Tanzanian VP Underscores Nile Water Cooperation

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In short
Tanzanian Vice President, Samia Suluhu Hassan says cooperation in managing the shared Nile Basin water resources is key for the regions development.

Tanzanian Vice President, Samia Suluhu Hassan says cooperation in managing the shared Nile Basin water resources is key for the region's development.
Suluhu Hassan in a speech, during commemorations to mark the regional Nile Day, said with that cooperation in place, the Nile Basin member states will achieve Sustainable Development Goal Number Six on Water.
She was addressing Ministers and water officials at the Julius Nyerere International Convention Centre in Dar-es-Salaam. The Nile Day is an event held to commemorate the establishment of the Nile Basin Initiative (NBI) on 22nd February 1999. The initiative has played a leading role in minimising conflicts that were emerging regarding the shared trans-boundary resources especially River Nile.  
This year's commemoration event was under the theme  'Our Shared Nile - Source of Energy, Food and Water for All'.
Suluhu Hassan said the theme provided yet another opportunity to highlight the importance of River Nile in the quest for food, water and energy security in the Basin.
She said the theme is timely and relevant given the prevailing drought conditions affecting most of the Nile Basin Countries where hydropower, food and water availability has been drastically affected.
"There is no doubt that collaboration and cooperation is the best approach for managing our precious water resources as we cope with the prevailing drought conditions," she said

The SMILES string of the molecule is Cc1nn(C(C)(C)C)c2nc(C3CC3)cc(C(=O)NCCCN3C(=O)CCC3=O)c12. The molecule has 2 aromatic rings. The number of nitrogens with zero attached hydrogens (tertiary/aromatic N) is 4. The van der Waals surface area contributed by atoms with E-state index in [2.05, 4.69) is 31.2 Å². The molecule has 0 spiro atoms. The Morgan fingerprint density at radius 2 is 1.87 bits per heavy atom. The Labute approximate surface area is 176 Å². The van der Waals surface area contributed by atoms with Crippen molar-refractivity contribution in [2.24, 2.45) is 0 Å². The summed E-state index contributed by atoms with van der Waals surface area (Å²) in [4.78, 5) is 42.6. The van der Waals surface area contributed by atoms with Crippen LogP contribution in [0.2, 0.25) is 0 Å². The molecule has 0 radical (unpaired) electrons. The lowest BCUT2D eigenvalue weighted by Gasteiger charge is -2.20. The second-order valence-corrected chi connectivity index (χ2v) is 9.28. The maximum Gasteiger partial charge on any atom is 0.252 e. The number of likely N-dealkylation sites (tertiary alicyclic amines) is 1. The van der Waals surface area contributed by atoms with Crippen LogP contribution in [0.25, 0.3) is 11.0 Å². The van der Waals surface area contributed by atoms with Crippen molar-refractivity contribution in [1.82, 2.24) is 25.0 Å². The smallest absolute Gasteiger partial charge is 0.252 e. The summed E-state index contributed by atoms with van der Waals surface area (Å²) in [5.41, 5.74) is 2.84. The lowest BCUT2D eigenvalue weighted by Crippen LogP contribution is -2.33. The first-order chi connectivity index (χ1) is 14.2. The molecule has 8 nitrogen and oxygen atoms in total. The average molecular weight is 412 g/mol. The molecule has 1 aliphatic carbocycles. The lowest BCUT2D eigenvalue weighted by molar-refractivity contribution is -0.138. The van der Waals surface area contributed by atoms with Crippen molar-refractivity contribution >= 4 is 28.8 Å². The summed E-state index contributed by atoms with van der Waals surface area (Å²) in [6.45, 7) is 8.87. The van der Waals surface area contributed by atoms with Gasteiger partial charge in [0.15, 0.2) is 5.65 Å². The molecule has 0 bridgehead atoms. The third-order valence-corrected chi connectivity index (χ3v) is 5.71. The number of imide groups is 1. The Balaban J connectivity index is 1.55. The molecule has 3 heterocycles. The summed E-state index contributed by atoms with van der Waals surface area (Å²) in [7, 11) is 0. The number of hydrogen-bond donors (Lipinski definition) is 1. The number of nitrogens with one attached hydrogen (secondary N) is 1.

She added that water, by its nature, is not bound by man-made boundaries, which should be a reason for countries to cooperate.
Uganda's Water and Environment Minister, Sam Cheptoris, said before the Nile Basin Initiative, countries were pursuing social economic development based on unilateral aspirations on shared water resources.
Cheptoris who is the  Chairman of the Nile Council of Ministers, says the regional  platform under Nile Basin Initiative has led to a paradigm shift to more holistic planning, with countries realising that there is more to gain in cooperative development than unilateral efforts.
Nile Basin Initiative Secretariat Executive Director, Eng. Innocent Ntabana, said the close interrelationships between water, energy and food calls for "our balancing of the act of exploitation to ensure sustainability for our future generations".
The Nile Basin Initiative brings together 10 countries including Uganda, Burundi, the Democratic Republic of Congo, Egypt, Ethiopia, Kenya, Rwanda, South Sudan, Sudan and Tanzania and Uganda. Eritrea participates as an observer.